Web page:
Excerpt from Midnight Reverie: A Subjective Study of a Soul Midnight Reverie was written not as a studied production, but rather it came as a spontaneity from God himself, acting through your humble servant. Not a word of it was copied even from another sheet, except as quoted. Just once was a sheet rejected when begun, and that was due to other work requiring the use of the machine. I have to acknowledge that in two different instances I was forced to record, what was originally in my mind, in a totally different manner. Do you ask how? Well, friend, the keys went down that way, almost in my absence. This is offered over the signature of my pen-name, which is obscure, because it is the matter and not the man for consideration. From the noble North to the sunny South, from the effeminate East to the watery West, there is one dominant call, viz.: Be true to that which came as your birthright. About the Publisher Forgotten Books publishes hundreds of thousands of rare and classic books. Find more at www.forgottenbooks.com This book is a reproduction of an important historical work. Forgotten Books uses state-of-the-art technology to digitally reconstruct the work, preserving the original format whilst repairing imperfections present in the aged copy. In rare cases, an imperfection in the original, such as a blemish or missing page, may be replicated in our edition. We do, however, repair the vast majority of imperfections successfully; any imperfections that remain are intentionally left to preserve the state of such historical works.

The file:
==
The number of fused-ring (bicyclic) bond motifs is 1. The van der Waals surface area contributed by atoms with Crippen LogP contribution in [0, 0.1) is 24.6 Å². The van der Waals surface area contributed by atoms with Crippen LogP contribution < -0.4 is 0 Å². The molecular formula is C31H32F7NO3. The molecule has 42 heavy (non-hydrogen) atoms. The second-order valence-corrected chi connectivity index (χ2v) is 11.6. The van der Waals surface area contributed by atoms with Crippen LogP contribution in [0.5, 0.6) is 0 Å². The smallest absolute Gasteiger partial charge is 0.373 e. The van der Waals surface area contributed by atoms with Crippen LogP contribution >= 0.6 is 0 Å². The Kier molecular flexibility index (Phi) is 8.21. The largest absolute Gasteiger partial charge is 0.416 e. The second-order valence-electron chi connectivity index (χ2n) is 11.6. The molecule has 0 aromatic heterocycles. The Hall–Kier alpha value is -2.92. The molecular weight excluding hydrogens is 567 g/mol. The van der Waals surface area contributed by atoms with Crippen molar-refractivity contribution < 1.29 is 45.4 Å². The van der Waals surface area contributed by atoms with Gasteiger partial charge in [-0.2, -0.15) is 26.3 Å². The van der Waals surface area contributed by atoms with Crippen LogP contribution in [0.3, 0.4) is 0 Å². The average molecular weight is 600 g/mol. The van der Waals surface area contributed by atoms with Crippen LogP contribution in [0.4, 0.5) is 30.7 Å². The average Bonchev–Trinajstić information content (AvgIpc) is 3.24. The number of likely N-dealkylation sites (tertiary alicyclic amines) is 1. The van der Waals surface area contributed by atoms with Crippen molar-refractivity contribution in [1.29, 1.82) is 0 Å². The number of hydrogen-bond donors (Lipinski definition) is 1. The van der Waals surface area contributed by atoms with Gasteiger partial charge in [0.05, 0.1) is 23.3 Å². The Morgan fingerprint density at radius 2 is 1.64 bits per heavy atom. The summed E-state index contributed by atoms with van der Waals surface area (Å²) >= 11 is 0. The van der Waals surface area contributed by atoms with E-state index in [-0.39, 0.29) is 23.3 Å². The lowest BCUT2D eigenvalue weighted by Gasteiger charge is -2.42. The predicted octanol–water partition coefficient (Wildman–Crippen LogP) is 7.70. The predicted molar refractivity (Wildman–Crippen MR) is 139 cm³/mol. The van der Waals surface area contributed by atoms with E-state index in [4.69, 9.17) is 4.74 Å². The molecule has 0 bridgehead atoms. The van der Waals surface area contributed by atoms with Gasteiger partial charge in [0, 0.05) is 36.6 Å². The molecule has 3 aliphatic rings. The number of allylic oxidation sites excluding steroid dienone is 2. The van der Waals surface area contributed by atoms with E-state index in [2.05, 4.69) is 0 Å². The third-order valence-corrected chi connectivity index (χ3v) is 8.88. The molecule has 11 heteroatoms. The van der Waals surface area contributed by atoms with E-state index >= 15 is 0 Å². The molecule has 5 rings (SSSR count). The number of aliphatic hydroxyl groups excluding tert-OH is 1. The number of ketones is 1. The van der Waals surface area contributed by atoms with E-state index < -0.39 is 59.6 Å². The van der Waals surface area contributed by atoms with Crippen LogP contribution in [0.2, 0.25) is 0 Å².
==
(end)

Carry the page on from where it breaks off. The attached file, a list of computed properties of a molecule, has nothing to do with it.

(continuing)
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In Burning the Midnight Oil, word-wrangler extraordinaire Phil Cousineau has gathered an eclectic and electric collection of soulful poems and prose from great thinkers throughout the ages. Whether beguiling listeners with glorious poetry or consoling them with prayers from fellow restless souls, Cousineau can relieve any insomniac´s unease. From St. John of the Cross to Annie Dillard, Beethoven to The Song of Songs, this refreshingly insightful anthology soothes and inspires all who struggle through the dark of the night. These ´´night thoughts´´ vividly illustrate Alfred North Whitehead´s liberating description of ´´what we do without solitude´´ and also evoke Henry David Thoreau´s reverie, ´´Our truest life is when we are in dreams awake.´´ The night writers in Cousineau´s vesperal collection range from saints, poets, and shamen to astronomers and naturalists, and tells of ancient tales and shining passages from the most brilliant (albeit insomniac) writers of today. These poetic ponderances sing of the falling darkness, revel in dream-time, convey the ache of melancholy, conspire against sleeplessness, vanquish loneliness, contemplate the night sky, rhapsodize on love, and languorously greet the first rays of dawn. Notable night owls include Rabandranath Tagore, Mary Oliver, Manley Hopkins, Jorge Borges, and William Blake. 1. Language: English. Narrator: Nick Hahn. Audio sample: http://samples.audible.de/bk/acx0/021287de/bk_rhde_002536_sample.mp3. Digital audiobook in aax.